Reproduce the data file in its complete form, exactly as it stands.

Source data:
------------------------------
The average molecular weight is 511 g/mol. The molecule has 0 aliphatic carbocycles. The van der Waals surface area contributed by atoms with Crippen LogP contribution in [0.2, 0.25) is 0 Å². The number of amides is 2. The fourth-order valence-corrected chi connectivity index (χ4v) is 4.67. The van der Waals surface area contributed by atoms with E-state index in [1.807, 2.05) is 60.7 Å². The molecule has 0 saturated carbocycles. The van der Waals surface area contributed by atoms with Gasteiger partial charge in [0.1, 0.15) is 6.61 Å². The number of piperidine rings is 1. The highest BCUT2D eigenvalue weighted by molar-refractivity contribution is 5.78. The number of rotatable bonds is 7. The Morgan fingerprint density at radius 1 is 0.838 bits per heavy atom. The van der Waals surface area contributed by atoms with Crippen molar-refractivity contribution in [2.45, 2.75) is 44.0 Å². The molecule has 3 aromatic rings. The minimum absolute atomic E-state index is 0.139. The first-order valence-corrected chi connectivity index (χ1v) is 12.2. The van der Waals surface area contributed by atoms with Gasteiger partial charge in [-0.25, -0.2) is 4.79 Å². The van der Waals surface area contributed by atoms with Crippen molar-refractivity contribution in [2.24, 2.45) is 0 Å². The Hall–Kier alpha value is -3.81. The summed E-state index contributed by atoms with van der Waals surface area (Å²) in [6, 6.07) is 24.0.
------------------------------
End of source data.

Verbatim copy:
The average molecular weight is 511 g/mol. The molecule has 0 aliphatic carbocycles. The van der Waals surface area contributed by atoms with Crippen LogP contribution in [0.2, 0.25) is 0 Å². The number of amides is 2. The fourth-order valence-corrected chi connectivity index (χ4v) is 4.67. The van der Waals surface area contributed by atoms with E-state index in [1.807, 2.05) is 60.7 Å². The molecule has 0 saturated carbocycles. The van der Waals surface area contributed by atoms with Gasteiger partial charge in [0.1, 0.15) is 6.61 Å². The number of piperidine rings is 1. The highest BCUT2D eigenvalue weighted by molar-refractivity contribution is 5.78. The number of rotatable bonds is 7. The Morgan fingerprint density at radius 1 is 0.838 bits per heavy atom. The van der Waals surface area contributed by atoms with Crippen molar-refractivity contribution in [2.45, 2.75) is 44.0 Å². The molecule has 3 aromatic rings. The minimum absolute atomic E-state index is 0.139. The first-order valence-corrected chi connectivity index (χ1v) is 12.2. The van der Waals surface area contributed by atoms with Gasteiger partial charge in [-0.25, -0.2) is 4.79 Å². The van der Waals surface area contributed by atoms with Crippen molar-refractivity contribution in [2.24, 2.45) is 0 Å². The Hall–Kier alpha value is -3.81. The summed E-state index contributed by atoms with van der Waals surface area (Å²) in [6, 6.07) is 24.0.